Credit: HBO

Game of Thrones is a notoriously difficult show to make, even when everything is going perfectly. The globe-spanning locations, the sprawling cast and crew, the special effects — the series has similar production values to a big-budget feature film, except it’s 10 hours long. When shooting the upcoming sixth season, the Thrones team was thrown a bonus challenge when there was a rockslide at the show’s Castle Black set.

The Castle Black scenes are filmed in Northern Ireland’s Magheramorne Quarry, where a practical and functional castle set rests at the bottom of a rockface (the rock wall is then dressed as “ice” and extended with special effects to look like The Wall as seen in the photo above). The region also gets heavy rain. Many scenes shot in the quarry are actually filmed during an extremely cold winter downpour, which you don’t see in the show as rain typically doesn’t show up on camera (many nights filming The Battle of Castle Black, for instance, were actually shot during heavy rainfall).

All that rain, however, apparently disrupted the quarry’s “seismic profile,” as experts later euphemistically explained to the Thrones team.

“Once people saw the small pebbles start to come down that turned into slightly larger pebbles, everybody made the group decision to immediately step away from the set,” showrunner Dan Weiss said dryly.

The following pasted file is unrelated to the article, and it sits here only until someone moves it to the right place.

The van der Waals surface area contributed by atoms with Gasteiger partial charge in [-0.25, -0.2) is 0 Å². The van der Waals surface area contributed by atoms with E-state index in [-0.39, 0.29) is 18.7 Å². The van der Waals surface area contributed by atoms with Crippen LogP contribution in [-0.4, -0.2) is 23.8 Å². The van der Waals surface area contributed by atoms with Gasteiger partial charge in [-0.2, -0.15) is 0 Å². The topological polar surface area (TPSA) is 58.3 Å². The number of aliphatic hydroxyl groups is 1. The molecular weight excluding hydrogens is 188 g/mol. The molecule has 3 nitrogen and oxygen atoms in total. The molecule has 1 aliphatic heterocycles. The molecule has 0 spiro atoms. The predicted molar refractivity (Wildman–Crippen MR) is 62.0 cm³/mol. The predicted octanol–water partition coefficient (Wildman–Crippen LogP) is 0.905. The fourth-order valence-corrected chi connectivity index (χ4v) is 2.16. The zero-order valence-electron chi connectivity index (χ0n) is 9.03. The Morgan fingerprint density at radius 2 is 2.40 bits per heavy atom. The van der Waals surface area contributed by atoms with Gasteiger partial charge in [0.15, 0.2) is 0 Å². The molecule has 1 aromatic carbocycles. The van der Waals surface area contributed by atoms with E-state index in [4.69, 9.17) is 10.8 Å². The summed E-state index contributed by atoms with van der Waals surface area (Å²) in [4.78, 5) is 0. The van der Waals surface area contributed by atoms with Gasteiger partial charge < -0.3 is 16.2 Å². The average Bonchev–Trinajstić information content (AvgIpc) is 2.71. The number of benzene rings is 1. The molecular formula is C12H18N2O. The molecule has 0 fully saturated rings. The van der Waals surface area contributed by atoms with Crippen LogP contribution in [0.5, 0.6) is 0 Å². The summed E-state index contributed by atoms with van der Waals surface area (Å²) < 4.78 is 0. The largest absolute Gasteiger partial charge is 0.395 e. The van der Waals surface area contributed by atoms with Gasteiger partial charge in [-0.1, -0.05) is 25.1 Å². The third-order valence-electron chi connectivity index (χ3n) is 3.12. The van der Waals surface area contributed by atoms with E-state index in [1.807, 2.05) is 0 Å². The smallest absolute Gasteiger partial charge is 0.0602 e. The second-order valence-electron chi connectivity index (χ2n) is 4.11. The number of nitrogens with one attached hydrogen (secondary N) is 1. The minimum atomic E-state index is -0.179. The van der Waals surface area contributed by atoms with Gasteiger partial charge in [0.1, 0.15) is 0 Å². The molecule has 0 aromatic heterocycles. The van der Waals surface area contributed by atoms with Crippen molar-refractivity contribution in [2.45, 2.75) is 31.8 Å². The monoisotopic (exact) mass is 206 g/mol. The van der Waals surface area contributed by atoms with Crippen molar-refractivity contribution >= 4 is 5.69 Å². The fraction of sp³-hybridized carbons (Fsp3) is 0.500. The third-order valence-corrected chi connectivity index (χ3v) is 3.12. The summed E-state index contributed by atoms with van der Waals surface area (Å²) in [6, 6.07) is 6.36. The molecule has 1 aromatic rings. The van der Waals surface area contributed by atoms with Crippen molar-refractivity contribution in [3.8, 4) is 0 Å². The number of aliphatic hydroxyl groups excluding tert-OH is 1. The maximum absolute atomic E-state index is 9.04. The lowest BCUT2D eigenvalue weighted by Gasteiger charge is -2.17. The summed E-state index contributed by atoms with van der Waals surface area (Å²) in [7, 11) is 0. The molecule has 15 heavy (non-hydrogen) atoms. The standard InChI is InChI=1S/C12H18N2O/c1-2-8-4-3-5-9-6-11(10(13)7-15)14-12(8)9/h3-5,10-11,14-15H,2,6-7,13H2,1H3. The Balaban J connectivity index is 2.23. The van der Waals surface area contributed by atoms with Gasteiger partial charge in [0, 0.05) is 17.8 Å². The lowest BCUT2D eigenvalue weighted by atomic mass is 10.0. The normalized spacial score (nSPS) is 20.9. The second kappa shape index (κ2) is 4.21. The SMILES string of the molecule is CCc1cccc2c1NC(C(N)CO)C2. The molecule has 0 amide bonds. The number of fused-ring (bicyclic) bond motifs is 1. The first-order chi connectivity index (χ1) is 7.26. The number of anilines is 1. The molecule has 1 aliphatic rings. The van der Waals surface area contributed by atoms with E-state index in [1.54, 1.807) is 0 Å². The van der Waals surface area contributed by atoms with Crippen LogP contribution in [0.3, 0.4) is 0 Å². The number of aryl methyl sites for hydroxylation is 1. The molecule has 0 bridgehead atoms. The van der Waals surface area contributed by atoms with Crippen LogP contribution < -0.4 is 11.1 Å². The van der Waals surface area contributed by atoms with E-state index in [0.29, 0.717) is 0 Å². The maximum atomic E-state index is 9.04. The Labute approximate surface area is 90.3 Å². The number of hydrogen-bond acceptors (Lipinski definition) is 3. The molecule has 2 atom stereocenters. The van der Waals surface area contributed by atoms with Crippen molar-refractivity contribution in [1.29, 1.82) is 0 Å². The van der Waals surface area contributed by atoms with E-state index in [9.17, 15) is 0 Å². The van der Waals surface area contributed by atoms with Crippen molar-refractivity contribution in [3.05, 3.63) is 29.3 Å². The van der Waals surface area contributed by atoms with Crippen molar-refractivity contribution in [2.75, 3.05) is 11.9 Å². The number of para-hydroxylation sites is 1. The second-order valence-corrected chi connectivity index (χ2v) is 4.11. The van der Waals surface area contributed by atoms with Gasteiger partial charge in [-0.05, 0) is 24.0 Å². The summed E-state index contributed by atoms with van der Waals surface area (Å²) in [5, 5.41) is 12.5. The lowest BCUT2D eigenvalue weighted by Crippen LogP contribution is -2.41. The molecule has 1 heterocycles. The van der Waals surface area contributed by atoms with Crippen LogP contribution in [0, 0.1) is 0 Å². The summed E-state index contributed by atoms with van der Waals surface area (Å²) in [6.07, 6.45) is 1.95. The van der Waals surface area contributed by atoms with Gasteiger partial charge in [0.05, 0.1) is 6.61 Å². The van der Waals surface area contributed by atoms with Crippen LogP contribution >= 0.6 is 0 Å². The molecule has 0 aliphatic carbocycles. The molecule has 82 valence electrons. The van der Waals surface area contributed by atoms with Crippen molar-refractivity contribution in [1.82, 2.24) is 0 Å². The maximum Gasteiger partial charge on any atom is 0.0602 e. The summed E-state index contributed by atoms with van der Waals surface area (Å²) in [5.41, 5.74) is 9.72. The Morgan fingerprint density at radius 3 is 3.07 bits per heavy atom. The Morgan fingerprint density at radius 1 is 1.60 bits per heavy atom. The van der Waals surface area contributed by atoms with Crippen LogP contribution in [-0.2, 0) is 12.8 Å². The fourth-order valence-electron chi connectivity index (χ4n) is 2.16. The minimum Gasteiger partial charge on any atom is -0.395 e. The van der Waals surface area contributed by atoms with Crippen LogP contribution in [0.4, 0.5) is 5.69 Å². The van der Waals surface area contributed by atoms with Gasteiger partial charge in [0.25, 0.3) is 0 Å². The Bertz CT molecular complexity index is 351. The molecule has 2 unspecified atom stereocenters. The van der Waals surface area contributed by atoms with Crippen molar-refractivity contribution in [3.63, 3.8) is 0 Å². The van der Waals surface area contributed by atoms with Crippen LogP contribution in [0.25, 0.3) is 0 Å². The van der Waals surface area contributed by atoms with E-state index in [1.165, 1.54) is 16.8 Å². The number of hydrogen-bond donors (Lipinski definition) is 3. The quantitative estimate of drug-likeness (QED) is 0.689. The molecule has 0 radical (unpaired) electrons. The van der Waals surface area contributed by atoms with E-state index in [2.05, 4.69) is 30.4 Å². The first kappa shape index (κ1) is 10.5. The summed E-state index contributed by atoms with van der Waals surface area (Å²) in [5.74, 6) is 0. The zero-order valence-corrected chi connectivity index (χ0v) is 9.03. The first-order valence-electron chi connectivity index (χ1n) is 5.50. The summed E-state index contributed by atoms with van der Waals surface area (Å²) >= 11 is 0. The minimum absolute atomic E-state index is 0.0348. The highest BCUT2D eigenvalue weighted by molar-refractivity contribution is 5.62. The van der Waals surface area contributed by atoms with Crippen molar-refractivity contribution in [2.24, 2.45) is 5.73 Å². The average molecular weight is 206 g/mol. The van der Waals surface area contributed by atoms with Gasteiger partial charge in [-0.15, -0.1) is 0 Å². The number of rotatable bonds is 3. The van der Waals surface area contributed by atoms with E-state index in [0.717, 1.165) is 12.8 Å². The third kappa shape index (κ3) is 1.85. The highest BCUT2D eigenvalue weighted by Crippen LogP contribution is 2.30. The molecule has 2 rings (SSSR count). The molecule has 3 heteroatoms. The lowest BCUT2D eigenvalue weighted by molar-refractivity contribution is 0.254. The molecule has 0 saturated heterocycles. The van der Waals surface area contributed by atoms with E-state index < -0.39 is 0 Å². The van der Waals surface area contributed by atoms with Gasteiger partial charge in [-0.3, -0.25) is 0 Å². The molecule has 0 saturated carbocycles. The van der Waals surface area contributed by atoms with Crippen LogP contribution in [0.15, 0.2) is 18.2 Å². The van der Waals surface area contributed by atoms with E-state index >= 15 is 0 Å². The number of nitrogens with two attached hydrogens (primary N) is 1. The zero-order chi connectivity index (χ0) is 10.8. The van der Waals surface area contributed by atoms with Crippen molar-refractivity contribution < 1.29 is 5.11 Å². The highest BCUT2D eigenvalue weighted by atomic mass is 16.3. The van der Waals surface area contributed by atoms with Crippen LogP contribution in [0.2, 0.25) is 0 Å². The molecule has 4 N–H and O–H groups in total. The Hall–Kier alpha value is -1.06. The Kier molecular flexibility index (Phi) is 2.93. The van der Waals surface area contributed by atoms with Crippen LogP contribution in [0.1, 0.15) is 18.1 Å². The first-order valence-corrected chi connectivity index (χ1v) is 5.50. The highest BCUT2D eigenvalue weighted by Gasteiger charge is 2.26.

Or as Ser Alliser Thorne actor Owen Teale more dramatically put it: “A piece of rock the size of a London townhouse just fell.”

Nobody was hurt, but since the rockslide happened early during the production year, it created an enormous challenge for executive producer Bernie Caulfield and producer Chris Newman, who map the show’s labyrinthine shooting schedule that plots when every scene is shot many months in advance (which is itself a TV rarity — most dramas can’t tell you exactly what they’re shooting next week, but given the complexity of Thrones and the schedules of its in-demand cast, every element has to be figured out far in advance). “Bernie and Chris already have hardest scheduling job in the film and TV industry, and they had this thrown into the works too, which caused them to drastically reschedule the whole season on the fly,” Weiss said. “But they did it, and we got everything we needed in that quarry after it was seismically shored up and netted and proper protection measures were taken. It actually worked out for the best — some of the stuff we were shooting in that location benefited from the additional prep time the rockslide gave us.”

For more on how the Thrones team pulled off season 6, get the latest issue of Entertainment Weekly which goes behind the scenes in Northern Ireland and Spain, plus profiles six of the show’s female stars. EW has plenty of online Thrones coverage planned, too — exclusive news, cast interviews, recaps, and more (without spoiling any of the significant twists to come). Follow @jameshibberd for ongoing GoT scoop, subscribe to our Thrones email newsletter, and bookmark this page for our latest GoT stories. Thrones returns to HBO on April 24.

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Game of Thrones

HBO's epic fantasy drama based on George R.R. Martin's novel series A Song of Ice and Fire.

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